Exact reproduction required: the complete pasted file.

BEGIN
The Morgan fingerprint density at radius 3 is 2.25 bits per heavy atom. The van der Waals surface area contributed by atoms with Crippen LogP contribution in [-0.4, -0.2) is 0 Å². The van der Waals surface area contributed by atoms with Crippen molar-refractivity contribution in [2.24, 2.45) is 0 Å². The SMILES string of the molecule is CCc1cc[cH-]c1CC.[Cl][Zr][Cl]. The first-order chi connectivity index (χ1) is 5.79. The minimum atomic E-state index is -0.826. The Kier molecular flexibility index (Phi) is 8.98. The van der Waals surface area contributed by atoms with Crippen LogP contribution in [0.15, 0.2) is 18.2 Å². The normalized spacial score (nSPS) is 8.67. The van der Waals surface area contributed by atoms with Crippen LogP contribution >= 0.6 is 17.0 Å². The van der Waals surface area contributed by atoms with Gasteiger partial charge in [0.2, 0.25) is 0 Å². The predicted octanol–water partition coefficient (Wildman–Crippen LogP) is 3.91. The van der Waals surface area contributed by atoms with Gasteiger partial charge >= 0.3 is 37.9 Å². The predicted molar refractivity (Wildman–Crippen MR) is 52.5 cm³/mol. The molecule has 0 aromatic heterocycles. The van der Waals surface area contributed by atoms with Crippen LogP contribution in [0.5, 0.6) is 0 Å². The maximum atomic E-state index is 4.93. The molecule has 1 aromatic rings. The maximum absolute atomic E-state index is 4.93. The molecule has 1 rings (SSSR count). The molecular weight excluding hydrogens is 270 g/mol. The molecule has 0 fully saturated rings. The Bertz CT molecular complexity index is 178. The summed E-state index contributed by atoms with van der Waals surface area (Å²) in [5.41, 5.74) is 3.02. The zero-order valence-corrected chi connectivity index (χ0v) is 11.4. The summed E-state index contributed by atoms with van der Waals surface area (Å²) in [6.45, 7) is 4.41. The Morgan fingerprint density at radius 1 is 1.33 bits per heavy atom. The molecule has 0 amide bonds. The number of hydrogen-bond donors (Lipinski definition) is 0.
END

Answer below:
The Morgan fingerprint density at radius 3 is 2.25 bits per heavy atom. The van der Waals surface area contributed by atoms with Crippen LogP contribution in [-0.4, -0.2) is 0 Å². The van der Waals surface area contributed by atoms with Crippen molar-refractivity contribution in [2.24, 2.45) is 0 Å². The SMILES string of the molecule is CCc1cc[cH-]c1CC.[Cl][Zr][Cl]. The first-order chi connectivity index (χ1) is 5.79. The minimum atomic E-state index is -0.826. The Kier molecular flexibility index (Phi) is 8.98. The van der Waals surface area contributed by atoms with Crippen LogP contribution in [0.15, 0.2) is 18.2 Å². The normalized spacial score (nSPS) is 8.67. The van der Waals surface area contributed by atoms with Crippen LogP contribution >= 0.6 is 17.0 Å². The van der Waals surface area contributed by atoms with Gasteiger partial charge in [0.2, 0.25) is 0 Å². The predicted octanol–water partition coefficient (Wildman–Crippen LogP) is 3.91. The van der Waals surface area contributed by atoms with Gasteiger partial charge >= 0.3 is 37.9 Å². The predicted molar refractivity (Wildman–Crippen MR) is 52.5 cm³/mol. The molecule has 0 aromatic heterocycles. The van der Waals surface area contributed by atoms with Crippen LogP contribution in [0.5, 0.6) is 0 Å². The maximum atomic E-state index is 4.93. The molecule has 1 aromatic rings. The maximum absolute atomic E-state index is 4.93. The molecule has 1 rings (SSSR count). The molecular weight excluding hydrogens is 270 g/mol. The molecule has 0 fully saturated rings. The Bertz CT molecular complexity index is 178. The summed E-state index contributed by atoms with van der Waals surface area (Å²) in [5.41, 5.74) is 3.02. The zero-order valence-corrected chi connectivity index (χ0v) is 11.4. The summed E-state index contributed by atoms with van der Waals surface area (Å²) in [6.45, 7) is 4.41. The Morgan fingerprint density at radius 1 is 1.33 bits per heavy atom. The molecule has 0 amide bonds. The number of hydrogen-bond donors (Lipinski definition) is 0.